"The Overland Route to the Road of a Thousand Wonders: The Route of the Union Pacific & Southern Pacific from Omaha to San Francisco - A Journey of Eighteen Hundred Miles Where Once the Bison & the Indian Reigned" - Union Pacific and Southern Pacific Railroad Passenger Departments, circa 1908.
The Overland Limited
The Overland Limited (also known at various times as the Overland Flyer, San Francisco Overland Limited, San Francisco Overland and often simply as the Overland) was a named passenger train which for much of its history was jointly operated by three railroads on the Overland Route between San Francisco and Chicago. The Southern Pacific Railroad handled the train west of Ogden, Utah, the Union Pacific Railroad between Ogden and Omaha, Nebraska/Council Bluffs, Iowa, and east of the Missouri River to Chicago it was operated by the Chicago and North Western Railway as well as, for a few years starting in 1905, by the Chicago, Milwaukee, St. Paul and Pacific Railroad (the "Milwaukee Road").
The named service on this route began on the UP first as the Overland Flyer (1887–96) and then Overland Limited, and the SP began its own separate named Overland Limited train in 1899. The Overland name disappeared on C&NW's portion of the route on October 30, 1955, from the UP in 1956, and finally ended on the SP's portion as a separate year-round train on July 16, 1962 when that service was consolidated with the City of San Francisco.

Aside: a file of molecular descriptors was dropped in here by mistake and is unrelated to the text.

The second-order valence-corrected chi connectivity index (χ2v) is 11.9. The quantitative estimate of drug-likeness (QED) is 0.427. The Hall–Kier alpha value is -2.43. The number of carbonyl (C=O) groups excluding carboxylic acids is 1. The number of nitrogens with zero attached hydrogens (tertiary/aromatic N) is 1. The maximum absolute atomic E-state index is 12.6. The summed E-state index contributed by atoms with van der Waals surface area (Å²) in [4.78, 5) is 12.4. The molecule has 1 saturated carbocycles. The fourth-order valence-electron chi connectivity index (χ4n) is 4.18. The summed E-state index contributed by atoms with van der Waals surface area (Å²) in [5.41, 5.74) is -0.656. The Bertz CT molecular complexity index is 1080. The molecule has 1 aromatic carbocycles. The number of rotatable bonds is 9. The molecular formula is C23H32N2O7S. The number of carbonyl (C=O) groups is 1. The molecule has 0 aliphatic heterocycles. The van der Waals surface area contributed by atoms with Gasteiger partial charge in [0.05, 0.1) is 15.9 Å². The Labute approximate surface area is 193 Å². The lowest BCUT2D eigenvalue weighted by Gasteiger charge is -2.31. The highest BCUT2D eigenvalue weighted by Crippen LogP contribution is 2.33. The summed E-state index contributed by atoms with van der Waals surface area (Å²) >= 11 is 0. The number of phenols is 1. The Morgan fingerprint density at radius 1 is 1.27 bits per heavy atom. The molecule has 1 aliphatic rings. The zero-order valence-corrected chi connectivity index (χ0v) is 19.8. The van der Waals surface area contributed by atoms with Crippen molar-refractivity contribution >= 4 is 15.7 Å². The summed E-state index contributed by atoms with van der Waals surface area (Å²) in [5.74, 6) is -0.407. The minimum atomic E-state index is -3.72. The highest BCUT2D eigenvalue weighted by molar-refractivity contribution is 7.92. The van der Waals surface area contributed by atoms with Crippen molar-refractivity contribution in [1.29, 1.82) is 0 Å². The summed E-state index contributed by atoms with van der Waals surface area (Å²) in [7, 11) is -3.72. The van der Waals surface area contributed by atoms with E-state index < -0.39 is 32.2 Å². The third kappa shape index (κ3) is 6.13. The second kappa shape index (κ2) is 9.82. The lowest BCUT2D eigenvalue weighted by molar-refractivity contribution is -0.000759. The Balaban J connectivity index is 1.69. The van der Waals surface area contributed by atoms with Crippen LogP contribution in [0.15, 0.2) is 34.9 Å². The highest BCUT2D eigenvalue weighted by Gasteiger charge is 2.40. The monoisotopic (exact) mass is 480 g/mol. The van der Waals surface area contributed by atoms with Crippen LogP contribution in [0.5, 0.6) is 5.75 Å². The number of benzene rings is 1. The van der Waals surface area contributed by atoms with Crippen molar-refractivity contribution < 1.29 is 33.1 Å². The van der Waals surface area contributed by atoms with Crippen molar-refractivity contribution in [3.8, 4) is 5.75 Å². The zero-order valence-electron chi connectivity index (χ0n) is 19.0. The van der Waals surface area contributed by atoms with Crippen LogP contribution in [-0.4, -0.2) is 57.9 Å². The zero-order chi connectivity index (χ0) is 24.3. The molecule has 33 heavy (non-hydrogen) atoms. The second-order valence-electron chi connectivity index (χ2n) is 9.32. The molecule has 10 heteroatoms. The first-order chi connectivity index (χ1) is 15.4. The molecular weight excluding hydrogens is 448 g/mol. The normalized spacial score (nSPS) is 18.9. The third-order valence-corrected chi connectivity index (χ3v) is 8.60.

The first train on the route to include "Overland" in its name was the UP's Overland Flyer which went into service on November 13, 1887 connecting with the SP's Pacific Express (westbound) and Atlantic Express (eastbound) at Ogden. Between Chicago and Council Bluffs connecting service was provided by the Chicago and North Western. The Overland Limited 's formal name varied during its long career although it was generally referred to colloquially as the Overland regardless of whatever other nouns might be attached. The Union Pacific introduced the Overland Flyer on November 13, 1887 and renamed it the Overland Limited on November 17, 1895. On December 5, 1888 the SP joined with the UP to introduce its first deluxe transcontinental service, the weekly Golden Gate Special, between San Francisco/Oakland via Ogden to Council Bluffs where passengers connected with the C&NW's trains 1 and 2 to and from Chicago although that extravagant extra-fare train was dropped after just five months. The cost for travel between San Francisco and Council Bluffs on this train was $60 for the First Class passage and $40 in extra fare for sleeping accommodations and meals in the dining car.